The track took them through a lot of what Paul had seen the day before. Empty ice covered roads were flanked by empty frozen fields. Occasionally they would pass a patch of dead trees and the few houses they passed showed the power of the wind and cold.
They were worn out from the distance they had covered the day before, but they made good time thanks to Kate. She carried the girl for long stretches and even shouldered some of Paul’s weight when he slowed. He still wasn’t sure how she was invested in getting them to their destination on time. When he worked up the nerve to ask her she told him they were helping her find what she needed and that it wouldn’t interfere with his delivery. She ended the inquiry with another disarming smile.
Paul started to recognise land marks by the afternoon. They were getting close to where the prison was and where he spend most of his time as a driver. He handed the girl over to Kate and checked the map to make sure. The airfield was ten kilometres from the prison and they were nearly within sight of it. Paul had picked up prisoners and guards from the airfield before and traced the way to it on the map. Within a few minutes more of walking they saw the top of the control tower peeking over the horizon. Kate stopped suddenly. She crouched down and said goodbye to the girl.
“You’ll be ok,” she said. “Paul’s going to take good care of you – alright sweetie?” She gave the girl a small hug then stood up, turning to Paul. “This is where I get off hun,” she said adjusting her pack and looking off, away from the airfield.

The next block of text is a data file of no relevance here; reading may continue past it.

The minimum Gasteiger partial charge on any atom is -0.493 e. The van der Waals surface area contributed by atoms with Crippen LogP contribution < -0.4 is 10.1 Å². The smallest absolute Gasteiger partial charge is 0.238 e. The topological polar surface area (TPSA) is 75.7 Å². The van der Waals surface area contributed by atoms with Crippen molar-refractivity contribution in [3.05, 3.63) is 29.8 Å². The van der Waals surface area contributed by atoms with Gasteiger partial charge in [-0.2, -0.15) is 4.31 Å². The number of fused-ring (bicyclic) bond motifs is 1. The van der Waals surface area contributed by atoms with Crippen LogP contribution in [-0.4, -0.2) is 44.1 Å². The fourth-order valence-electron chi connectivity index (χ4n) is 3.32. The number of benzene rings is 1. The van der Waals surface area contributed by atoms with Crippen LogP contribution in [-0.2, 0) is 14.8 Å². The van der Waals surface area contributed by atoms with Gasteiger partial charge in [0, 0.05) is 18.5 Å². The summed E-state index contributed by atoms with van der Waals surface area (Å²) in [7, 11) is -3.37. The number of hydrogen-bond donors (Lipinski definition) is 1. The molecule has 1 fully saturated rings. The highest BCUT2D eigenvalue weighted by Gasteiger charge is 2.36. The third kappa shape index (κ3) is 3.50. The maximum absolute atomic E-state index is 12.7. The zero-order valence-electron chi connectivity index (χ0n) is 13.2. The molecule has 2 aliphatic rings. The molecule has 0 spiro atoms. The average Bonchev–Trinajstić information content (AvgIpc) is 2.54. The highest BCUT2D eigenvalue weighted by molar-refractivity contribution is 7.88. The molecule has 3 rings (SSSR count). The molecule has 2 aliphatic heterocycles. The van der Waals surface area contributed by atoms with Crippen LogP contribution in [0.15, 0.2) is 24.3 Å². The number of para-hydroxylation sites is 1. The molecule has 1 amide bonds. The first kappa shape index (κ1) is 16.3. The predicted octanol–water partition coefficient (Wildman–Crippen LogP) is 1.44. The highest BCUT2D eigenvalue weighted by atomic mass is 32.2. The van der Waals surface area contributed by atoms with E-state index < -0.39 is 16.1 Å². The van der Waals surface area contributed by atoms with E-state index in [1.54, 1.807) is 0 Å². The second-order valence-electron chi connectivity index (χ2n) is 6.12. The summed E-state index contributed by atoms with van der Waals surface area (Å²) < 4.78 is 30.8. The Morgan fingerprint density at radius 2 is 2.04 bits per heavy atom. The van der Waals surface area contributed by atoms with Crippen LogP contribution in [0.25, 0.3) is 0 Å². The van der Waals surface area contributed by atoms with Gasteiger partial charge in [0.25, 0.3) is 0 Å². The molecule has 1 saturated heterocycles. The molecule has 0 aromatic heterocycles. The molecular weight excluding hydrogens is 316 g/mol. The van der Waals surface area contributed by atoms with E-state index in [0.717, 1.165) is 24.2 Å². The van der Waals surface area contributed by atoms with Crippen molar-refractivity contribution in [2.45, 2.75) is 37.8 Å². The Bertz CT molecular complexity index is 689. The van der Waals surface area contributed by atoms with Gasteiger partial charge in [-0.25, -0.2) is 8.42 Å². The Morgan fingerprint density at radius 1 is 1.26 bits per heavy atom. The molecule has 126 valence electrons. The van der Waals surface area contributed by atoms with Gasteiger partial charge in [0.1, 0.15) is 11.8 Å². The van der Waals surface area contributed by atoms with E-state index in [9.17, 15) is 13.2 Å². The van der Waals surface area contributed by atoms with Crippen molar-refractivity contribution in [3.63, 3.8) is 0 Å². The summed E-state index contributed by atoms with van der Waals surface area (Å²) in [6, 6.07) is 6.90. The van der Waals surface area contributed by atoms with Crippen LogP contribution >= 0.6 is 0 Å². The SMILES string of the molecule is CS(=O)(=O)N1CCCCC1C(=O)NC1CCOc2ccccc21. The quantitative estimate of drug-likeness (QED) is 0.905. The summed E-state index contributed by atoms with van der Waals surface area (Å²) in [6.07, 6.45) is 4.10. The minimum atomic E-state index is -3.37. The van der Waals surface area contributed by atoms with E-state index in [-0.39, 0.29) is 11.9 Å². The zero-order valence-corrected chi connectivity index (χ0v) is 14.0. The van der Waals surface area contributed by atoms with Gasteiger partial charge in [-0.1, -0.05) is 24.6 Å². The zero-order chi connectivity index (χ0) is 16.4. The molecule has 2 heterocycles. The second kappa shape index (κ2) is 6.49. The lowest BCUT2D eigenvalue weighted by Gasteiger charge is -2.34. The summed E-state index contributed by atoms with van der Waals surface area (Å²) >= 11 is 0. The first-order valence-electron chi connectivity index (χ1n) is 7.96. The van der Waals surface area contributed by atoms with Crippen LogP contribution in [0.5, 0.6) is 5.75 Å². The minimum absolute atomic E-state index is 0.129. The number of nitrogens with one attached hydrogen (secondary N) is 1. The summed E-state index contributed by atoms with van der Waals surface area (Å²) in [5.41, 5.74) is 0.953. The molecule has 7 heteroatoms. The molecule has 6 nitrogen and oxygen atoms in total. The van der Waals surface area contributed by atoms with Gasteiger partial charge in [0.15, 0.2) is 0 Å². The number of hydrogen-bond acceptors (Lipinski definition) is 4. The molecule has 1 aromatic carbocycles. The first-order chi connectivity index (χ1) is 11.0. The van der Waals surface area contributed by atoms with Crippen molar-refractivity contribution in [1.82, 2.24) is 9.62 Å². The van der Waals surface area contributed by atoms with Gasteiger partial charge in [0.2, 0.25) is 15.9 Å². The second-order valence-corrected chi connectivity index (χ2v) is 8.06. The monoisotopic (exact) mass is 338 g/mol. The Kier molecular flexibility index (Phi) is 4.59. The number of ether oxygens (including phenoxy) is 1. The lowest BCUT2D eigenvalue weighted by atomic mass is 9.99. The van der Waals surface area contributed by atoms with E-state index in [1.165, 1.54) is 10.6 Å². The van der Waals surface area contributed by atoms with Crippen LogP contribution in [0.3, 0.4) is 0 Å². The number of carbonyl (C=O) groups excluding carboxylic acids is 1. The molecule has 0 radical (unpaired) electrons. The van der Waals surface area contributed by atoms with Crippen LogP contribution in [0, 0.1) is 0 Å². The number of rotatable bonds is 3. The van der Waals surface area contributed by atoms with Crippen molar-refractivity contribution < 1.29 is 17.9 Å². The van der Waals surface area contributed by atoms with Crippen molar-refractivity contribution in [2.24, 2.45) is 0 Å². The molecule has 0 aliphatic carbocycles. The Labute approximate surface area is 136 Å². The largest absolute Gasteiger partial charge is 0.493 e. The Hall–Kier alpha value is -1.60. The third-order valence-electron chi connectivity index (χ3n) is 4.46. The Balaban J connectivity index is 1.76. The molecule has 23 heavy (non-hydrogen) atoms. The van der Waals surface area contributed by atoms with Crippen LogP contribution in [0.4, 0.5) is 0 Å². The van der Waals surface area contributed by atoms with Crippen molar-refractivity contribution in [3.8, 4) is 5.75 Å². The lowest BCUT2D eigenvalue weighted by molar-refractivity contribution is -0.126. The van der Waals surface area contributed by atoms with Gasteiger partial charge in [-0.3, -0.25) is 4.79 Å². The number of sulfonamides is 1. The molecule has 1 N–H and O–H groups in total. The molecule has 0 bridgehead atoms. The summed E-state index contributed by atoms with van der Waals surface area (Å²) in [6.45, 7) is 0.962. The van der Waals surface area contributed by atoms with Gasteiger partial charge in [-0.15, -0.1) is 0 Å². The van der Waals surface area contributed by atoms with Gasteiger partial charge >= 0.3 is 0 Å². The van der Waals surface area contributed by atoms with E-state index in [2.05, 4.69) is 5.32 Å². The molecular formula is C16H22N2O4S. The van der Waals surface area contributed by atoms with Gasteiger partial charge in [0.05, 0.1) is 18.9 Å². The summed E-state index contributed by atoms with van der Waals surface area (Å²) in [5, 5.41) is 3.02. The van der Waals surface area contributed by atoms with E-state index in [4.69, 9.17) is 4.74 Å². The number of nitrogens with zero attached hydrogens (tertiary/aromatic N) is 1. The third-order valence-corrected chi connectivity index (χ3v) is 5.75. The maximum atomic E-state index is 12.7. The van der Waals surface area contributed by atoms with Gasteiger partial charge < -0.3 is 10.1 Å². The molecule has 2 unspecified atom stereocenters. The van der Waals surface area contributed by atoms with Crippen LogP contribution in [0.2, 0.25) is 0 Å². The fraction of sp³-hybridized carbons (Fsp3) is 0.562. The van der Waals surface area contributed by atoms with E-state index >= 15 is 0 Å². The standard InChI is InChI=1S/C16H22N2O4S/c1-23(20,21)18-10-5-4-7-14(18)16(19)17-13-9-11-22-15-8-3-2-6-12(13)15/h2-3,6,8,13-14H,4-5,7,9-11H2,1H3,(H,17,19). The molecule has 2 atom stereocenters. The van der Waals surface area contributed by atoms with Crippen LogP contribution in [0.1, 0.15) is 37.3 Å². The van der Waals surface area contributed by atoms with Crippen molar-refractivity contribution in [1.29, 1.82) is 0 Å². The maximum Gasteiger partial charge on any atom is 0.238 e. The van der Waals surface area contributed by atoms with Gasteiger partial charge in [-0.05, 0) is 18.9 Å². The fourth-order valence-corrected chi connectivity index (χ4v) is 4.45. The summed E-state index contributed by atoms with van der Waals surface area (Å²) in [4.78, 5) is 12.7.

“Thanks,” Paul said. “I, uh -”
“Don’t worry pickle, you’ll see me again.” Kate said. She then took Paul completely by surprise and kissed him on the cheek. She turned and left, leaving Paul dumbfounded. Her pace told him that he and the girl had been slowing her down. When she became hard to see in the distance Paul picked up the girl and headed for the airfield.
2 thoughts on “The Star That was the Sun – Part Three”
Ben, this story keeps getting better. I’ve said it before and I’m gonna say it again, I love the environment. Something about that unrelenting coldness always bearing down on the characters creates such an oppressive atmosphere. Also, I’m really looking forward to seeing what Kate is up to lol.
Thanks man. One more part to go, but you’ll have to wait until next month for that.